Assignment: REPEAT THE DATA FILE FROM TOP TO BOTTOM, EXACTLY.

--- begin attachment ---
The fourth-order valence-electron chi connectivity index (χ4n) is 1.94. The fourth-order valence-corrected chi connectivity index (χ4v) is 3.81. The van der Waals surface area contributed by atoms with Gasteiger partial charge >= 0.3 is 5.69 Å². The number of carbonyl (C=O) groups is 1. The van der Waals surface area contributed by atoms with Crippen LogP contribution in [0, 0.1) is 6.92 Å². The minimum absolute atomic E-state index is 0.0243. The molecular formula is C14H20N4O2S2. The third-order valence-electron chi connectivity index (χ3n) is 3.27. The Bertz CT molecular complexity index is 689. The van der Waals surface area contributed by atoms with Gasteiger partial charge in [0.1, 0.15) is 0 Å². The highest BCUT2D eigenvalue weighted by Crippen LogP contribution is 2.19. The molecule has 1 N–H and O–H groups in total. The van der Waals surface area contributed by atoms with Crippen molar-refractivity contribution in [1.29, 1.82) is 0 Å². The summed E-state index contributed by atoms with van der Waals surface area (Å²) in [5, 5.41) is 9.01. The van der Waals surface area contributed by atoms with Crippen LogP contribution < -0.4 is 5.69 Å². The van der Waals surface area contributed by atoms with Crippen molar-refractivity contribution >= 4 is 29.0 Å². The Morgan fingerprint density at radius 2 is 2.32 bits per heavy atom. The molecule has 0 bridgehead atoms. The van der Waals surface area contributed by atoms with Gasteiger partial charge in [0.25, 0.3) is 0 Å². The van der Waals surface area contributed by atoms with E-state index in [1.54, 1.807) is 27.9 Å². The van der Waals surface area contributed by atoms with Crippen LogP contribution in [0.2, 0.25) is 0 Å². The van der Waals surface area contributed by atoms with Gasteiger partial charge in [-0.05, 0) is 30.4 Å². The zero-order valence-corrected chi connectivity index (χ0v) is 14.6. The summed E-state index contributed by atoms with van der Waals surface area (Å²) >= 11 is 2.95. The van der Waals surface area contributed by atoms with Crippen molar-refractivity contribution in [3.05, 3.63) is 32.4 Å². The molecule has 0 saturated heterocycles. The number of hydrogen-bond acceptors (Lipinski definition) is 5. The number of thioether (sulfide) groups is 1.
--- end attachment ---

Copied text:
The fourth-order valence-electron chi connectivity index (χ4n) is 1.94. The fourth-order valence-corrected chi connectivity index (χ4v) is 3.81. The van der Waals surface area contributed by atoms with Gasteiger partial charge >= 0.3 is 5.69 Å². The number of carbonyl (C=O) groups is 1. The van der Waals surface area contributed by atoms with Crippen LogP contribution in [0, 0.1) is 6.92 Å². The minimum absolute atomic E-state index is 0.0243. The molecular formula is C14H20N4O2S2. The third-order valence-electron chi connectivity index (χ3n) is 3.27. The Bertz CT molecular complexity index is 689. The van der Waals surface area contributed by atoms with Gasteiger partial charge in [0.1, 0.15) is 0 Å². The highest BCUT2D eigenvalue weighted by Crippen LogP contribution is 2.19. The molecule has 1 N–H and O–H groups in total. The van der Waals surface area contributed by atoms with Crippen molar-refractivity contribution in [1.29, 1.82) is 0 Å². The summed E-state index contributed by atoms with van der Waals surface area (Å²) in [5, 5.41) is 9.01. The van der Waals surface area contributed by atoms with Crippen LogP contribution < -0.4 is 5.69 Å². The van der Waals surface area contributed by atoms with Crippen molar-refractivity contribution >= 4 is 29.0 Å². The Morgan fingerprint density at radius 2 is 2.32 bits per heavy atom. The molecule has 0 bridgehead atoms. The van der Waals surface area contributed by atoms with Gasteiger partial charge in [0.25, 0.3) is 0 Å². The van der Waals surface area contributed by atoms with E-state index in [1.54, 1.807) is 27.9 Å². The van der Waals surface area contributed by atoms with Crippen LogP contribution in [0.2, 0.25) is 0 Å². The van der Waals surface area contributed by atoms with Gasteiger partial charge in [-0.05, 0) is 30.4 Å². The zero-order valence-corrected chi connectivity index (χ0v) is 14.6. The summed E-state index contributed by atoms with van der Waals surface area (Å²) >= 11 is 2.95. The van der Waals surface area contributed by atoms with Crippen molar-refractivity contribution in [3.05, 3.63) is 32.4 Å². The molecule has 0 saturated heterocycles. The number of hydrogen-bond acceptors (Lipinski definition) is 5. The number of thioether (sulfide) groups is 1.